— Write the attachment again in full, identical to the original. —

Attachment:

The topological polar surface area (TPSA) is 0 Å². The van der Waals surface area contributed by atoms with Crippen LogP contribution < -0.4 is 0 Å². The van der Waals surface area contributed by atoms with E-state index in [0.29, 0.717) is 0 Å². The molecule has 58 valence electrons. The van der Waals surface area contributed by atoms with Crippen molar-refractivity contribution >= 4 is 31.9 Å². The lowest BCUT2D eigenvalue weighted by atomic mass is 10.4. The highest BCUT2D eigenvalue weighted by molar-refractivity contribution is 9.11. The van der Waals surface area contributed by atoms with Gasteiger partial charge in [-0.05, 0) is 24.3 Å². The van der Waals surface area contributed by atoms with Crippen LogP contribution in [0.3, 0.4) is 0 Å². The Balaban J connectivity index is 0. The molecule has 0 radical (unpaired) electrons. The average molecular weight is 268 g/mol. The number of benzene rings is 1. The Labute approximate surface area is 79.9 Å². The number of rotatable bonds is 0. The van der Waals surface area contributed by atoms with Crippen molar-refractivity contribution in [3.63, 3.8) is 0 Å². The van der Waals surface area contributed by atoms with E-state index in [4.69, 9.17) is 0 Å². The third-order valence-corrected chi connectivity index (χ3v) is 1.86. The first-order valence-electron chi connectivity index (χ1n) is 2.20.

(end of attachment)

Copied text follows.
The topological polar surface area (TPSA) is 0 Å². The van der Waals surface area contributed by atoms with Crippen LogP contribution < -0.4 is 0 Å². The van der Waals surface area contributed by atoms with E-state index in [0.29, 0.717) is 0 Å². The molecule has 58 valence electrons. The van der Waals surface area contributed by atoms with Crippen molar-refractivity contribution >= 4 is 31.9 Å². The lowest BCUT2D eigenvalue weighted by atomic mass is 10.4. The highest BCUT2D eigenvalue weighted by molar-refractivity contribution is 9.11. The van der Waals surface area contributed by atoms with Gasteiger partial charge in [-0.05, 0) is 24.3 Å². The van der Waals surface area contributed by atoms with Crippen LogP contribution in [0.3, 0.4) is 0 Å². The Balaban J connectivity index is 0. The molecule has 0 radical (unpaired) electrons. The average molecular weight is 268 g/mol. The number of benzene rings is 1. The Labute approximate surface area is 79.9 Å². The number of rotatable bonds is 0. The van der Waals surface area contributed by atoms with Crippen molar-refractivity contribution in [3.63, 3.8) is 0 Å². The van der Waals surface area contributed by atoms with E-state index in [4.69, 9.17) is 0 Å². The third-order valence-corrected chi connectivity index (χ3v) is 1.86. The first-order valence-electron chi connectivity index (χ1n) is 2.20.